Numerous past presidents of the Radiology Business Management Association will be on hand when RBMA members gather April 5 to 8 in San Diego. The event is the group’s 2018 PaRADigm conference. The current leadership is bringing in a presidential lineup spanning five decades to showcase how far the organization has come—and to underscore how vital its work remains—half a century after it was founded.
“When RBMA started in 1968, things were just getting going along the independent physician billing path,” says Bob Still, who presently leads the organization as its executive director and served as its president, a volunteer position, from 2012 to 2013. “Nobody really knew how to do this kind of work, because hospitals had been doing most of the billing for radiologists’ professional services.”
Still adds: So it is that, among radiology practice managers, “things have advanced from ‘How do we bill?’ to ‘How do we manage large, consolidated and sophisticated independent radiology organizations?’”
Indeed, consolidation and its continuing effects may be evident in much of the RBMA 50th anniversary PaRADigm program, even if only between the lines. But attendees looking to learn will find plenty of opportunities to build their expertise in myriad aspects of radiology business management, starting April 4 with a pre-conference “coding academy.”
That said, consolidation of radiology practices and the hospitals they serve may be the un-ignorable elephant in the room, Still suggests.
“The influx of venture capital money, private equity money, these new ways to organize physician practices and radiology practices—all of that represents a really interesting development to watch and discuss,” Still says. “How will these larger radiology organizations maintain the kind of personal relationships they’ve built with their hospitals? There still is demand for localized medicine in this country, so how do we continue to meet that demand in a time of consolidation?”
While PaRADigm may not have a track dedicated to consolidation per se, its leadership & management track will offer breakout sessions addressing many related issues from a how-to, strategic perspective, Still says.
Over the past year, RBMA has been working to tailor its ongoing educational programs for various particular sub-constituencies—executives, operations managers, coders, HIPAA compliance specialists—and this too will be reflected at PaRADigm 2018.
Meanwhile, as of press time, the organization was working on creating a new senior-level position for an experienced professional educator to lead its efforts in that area.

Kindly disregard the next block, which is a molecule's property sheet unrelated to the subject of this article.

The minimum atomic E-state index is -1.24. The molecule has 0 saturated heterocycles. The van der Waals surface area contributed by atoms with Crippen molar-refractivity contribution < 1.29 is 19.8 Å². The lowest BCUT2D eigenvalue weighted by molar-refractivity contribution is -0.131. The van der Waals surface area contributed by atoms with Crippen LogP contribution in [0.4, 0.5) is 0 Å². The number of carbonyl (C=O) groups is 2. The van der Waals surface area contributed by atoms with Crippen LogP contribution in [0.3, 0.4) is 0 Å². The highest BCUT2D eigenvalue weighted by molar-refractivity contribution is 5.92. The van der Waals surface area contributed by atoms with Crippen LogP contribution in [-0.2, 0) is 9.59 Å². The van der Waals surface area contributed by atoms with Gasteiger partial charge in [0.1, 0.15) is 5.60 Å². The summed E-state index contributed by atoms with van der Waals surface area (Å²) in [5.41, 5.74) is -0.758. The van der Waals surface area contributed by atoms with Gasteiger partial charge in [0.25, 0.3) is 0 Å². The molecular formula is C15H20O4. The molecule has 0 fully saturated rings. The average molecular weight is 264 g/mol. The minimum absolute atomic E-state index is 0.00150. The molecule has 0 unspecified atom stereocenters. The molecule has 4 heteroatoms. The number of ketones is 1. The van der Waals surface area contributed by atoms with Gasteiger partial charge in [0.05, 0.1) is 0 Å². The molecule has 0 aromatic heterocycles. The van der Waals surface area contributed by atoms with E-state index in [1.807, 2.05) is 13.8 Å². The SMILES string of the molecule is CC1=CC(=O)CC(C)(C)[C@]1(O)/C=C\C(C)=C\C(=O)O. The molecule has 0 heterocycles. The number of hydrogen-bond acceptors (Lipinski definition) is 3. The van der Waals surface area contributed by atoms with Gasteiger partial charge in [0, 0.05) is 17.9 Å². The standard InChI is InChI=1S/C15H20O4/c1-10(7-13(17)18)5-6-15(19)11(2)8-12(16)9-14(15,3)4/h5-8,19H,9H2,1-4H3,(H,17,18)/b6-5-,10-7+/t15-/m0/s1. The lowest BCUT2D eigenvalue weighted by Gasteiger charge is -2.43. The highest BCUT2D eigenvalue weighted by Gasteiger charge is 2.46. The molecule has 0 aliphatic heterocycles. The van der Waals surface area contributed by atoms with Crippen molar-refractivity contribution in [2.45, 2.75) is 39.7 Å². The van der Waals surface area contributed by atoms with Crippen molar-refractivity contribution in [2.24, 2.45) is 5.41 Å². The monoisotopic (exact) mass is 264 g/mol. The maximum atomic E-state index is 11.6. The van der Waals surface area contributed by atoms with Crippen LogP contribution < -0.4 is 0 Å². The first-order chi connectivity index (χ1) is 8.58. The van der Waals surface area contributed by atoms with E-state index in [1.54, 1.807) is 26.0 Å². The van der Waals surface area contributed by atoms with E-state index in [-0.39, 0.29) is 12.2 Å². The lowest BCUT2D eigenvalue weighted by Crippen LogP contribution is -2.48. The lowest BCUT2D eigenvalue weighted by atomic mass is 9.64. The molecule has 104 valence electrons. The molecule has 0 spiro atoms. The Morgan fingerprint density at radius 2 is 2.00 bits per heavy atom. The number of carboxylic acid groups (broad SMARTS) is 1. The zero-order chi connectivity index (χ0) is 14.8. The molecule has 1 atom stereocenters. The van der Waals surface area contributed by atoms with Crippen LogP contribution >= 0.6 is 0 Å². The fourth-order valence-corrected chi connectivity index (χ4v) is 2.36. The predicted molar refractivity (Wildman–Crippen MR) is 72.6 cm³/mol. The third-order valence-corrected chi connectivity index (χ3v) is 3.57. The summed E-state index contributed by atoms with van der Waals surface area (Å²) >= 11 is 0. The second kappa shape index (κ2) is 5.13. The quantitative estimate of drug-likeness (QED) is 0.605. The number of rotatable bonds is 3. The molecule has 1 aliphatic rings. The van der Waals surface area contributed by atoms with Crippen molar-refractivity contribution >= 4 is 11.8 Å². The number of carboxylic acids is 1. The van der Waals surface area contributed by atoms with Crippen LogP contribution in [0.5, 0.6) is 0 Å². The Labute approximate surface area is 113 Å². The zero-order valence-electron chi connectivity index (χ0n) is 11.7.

“This will go way beyond speakers at a conference to a full, curriculum-based educational experience,” Still says.
Other new or expanded areas of focus to look for at PaRADigm 2018 include cybersecurity, data sharing and, in general, the ever-growing role of IT.
“A lot of our members work for organizations with very advanced IT needs, so we are working with our IT task force to develop more advanced offerings,” Still says, adding that this will continue on as an intensified area of interest for RBMA throughout 2018 and beyond.
The sessions will be organized into seven major tracks—business development, financial management, human resources, information management, leadership, legal/compliance and operations management.
As for the past presidents, they’ll join forces to share their experience on Saturday, April 7.
“We expect this will really illustrate the progression of the organization and the profession it represents—how it has grown, what is the same and what’s different,” Still says.
This part of the program also will spotlight historic photos and notes from prior annual RBMA meetings.
“This will be not only fun but also meaningful,” Still says. “We’ll look back at individuals who went on to become leaders in our industry. We’re really going to celebrate our past and show how far we’ve come.”
Looking ahead to the first week of April, he says there’s one highly valuable takeaway that every PaRADigm 2018 attendee can count on receiving: informally imparted know-how.
“The real essence of any organization is putting people together so they can learn through sharing,” Still says. “Our historic photos show how much personal and professional sharing has happened just through networking and socializing at these conferences.”